Assessing mental wellbeing in prostate cancer
Oliver Brunckhorst, Urology PhD Fellow, King’s College London (KCL), [pictured] has won an award at the American Urology Association Annual Conference 2022 for his groundbreaking research into the relationship between physical and mental health in prostate cancer.
Prostate cancer is the most common male cancer in Europe, and is known to significantly impact patients' mental wellbeing, particularly as the number of men who are surviving the disease increases. Mental health issues such as depression and anxiety, along with related outcomes such as fear of recurrence, body image perception and masculine self-esteem are all impacted by prostate cancer diagnoses. However, uncertainty remains regarding patient, oncological and treatment factors associated with poorer mental wellbeing outcomes.
Mr Brunckhorst has led the ‘Mind-P study’ study which aims to explore these factors by following patients for 12 months across six sites. The research has been conducted in collaboration with a number of NHS organisations, including King’s College Hospital and Guy’s and St Thomas’ NHS Foundation Trusts. Interim analysis of the Mind-P study suggests a significant proportion of patients experience mental wellbeing problems. Age and ethnicity appear to be important associative factors for these, along with baseline depressive and anxiety scores, and routine screening based on this should be considered to improve quality of life in patients.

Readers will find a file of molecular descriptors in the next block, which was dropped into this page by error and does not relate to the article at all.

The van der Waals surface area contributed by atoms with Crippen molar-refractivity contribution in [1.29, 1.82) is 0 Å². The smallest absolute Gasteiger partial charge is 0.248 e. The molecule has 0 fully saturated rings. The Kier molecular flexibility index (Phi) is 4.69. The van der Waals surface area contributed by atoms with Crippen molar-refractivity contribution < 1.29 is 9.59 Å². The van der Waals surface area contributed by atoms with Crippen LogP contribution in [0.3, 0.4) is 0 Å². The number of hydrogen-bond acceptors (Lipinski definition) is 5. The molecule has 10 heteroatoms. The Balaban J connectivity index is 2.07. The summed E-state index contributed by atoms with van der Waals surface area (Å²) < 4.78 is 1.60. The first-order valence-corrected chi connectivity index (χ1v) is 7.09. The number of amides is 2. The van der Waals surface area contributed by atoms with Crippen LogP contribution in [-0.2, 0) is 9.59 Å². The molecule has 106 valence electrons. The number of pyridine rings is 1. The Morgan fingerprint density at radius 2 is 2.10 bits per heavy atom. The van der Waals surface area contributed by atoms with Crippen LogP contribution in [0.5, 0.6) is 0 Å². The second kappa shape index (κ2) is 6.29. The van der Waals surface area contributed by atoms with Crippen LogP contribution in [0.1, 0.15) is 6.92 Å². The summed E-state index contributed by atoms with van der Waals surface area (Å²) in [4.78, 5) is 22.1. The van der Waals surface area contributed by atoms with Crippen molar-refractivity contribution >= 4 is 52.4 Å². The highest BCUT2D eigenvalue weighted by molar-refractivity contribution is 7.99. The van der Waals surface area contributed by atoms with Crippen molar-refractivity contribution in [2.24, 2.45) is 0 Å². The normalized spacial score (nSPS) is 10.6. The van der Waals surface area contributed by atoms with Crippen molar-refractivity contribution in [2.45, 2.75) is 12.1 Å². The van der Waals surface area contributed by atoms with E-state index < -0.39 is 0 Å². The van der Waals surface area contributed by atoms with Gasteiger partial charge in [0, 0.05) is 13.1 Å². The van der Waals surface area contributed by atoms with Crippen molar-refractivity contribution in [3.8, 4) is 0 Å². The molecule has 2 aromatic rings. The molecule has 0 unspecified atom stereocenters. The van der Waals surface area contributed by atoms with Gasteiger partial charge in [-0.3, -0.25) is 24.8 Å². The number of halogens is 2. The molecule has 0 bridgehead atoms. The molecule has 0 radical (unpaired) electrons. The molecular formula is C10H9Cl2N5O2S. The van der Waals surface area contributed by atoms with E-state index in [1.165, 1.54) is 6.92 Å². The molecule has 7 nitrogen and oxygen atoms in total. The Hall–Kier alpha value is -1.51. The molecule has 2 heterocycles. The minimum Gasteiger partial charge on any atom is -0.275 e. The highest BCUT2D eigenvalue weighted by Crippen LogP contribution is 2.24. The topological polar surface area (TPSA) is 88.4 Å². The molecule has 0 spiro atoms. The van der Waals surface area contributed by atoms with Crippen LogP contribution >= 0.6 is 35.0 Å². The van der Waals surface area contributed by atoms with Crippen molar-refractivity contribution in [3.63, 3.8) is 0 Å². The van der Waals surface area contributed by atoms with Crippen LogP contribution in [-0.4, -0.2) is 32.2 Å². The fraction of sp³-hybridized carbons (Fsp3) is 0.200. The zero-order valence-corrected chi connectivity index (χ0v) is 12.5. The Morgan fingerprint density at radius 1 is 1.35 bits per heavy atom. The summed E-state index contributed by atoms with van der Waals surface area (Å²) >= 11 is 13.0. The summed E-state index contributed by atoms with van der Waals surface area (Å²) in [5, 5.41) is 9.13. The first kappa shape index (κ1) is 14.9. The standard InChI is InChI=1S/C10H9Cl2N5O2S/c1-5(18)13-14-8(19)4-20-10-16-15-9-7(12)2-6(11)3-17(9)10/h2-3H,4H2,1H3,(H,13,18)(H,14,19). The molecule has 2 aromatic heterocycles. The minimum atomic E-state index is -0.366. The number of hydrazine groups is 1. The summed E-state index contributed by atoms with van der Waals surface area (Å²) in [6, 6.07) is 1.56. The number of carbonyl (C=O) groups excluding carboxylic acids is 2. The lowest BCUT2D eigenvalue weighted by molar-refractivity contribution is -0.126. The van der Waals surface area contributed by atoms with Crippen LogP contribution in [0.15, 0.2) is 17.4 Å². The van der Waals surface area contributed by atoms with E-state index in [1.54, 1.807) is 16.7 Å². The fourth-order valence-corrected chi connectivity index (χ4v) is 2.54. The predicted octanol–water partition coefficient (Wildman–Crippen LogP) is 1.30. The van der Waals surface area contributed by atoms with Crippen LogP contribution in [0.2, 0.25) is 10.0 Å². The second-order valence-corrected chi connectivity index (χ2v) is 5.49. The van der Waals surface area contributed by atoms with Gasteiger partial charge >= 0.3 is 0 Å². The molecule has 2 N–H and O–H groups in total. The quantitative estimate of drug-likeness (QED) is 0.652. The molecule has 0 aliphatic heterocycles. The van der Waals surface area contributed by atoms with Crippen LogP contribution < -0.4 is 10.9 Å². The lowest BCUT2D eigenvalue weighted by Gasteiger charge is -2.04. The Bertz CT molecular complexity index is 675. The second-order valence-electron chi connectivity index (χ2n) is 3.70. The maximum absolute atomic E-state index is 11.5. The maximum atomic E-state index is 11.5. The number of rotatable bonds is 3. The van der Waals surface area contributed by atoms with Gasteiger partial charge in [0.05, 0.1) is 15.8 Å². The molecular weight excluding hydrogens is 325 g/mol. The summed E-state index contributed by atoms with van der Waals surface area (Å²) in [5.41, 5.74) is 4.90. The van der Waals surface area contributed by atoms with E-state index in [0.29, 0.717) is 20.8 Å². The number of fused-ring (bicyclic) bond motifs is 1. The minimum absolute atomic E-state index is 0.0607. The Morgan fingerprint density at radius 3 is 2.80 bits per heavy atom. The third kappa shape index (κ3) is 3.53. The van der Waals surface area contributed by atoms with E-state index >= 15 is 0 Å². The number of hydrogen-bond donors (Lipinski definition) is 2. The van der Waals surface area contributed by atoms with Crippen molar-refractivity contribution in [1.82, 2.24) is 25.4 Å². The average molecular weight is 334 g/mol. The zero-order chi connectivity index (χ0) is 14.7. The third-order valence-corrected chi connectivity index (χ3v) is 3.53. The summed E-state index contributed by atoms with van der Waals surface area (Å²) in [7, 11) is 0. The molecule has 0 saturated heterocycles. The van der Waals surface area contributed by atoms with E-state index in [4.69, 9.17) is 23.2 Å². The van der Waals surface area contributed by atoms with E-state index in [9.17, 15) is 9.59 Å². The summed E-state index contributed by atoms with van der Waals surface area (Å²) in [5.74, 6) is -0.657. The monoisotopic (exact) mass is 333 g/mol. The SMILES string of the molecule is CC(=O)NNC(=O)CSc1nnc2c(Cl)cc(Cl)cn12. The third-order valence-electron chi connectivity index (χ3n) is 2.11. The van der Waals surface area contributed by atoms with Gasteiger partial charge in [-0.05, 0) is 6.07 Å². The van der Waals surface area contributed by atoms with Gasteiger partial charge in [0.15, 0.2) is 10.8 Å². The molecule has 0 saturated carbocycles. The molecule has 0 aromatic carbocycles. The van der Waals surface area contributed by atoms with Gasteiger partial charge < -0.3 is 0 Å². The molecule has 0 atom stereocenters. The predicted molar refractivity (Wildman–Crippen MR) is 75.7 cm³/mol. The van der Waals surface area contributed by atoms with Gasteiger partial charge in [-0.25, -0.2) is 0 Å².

Mr Brunckhorst was awarded best presentation when he showed the preliminary results at the prostate cancer podium session during the American Urology Association Conference 2022. Hear more about the research from Oliver below:
*Preliminary analysis of the MIND-P study can be found here.
**Links to systematic reviews mentioned in the video can be found below: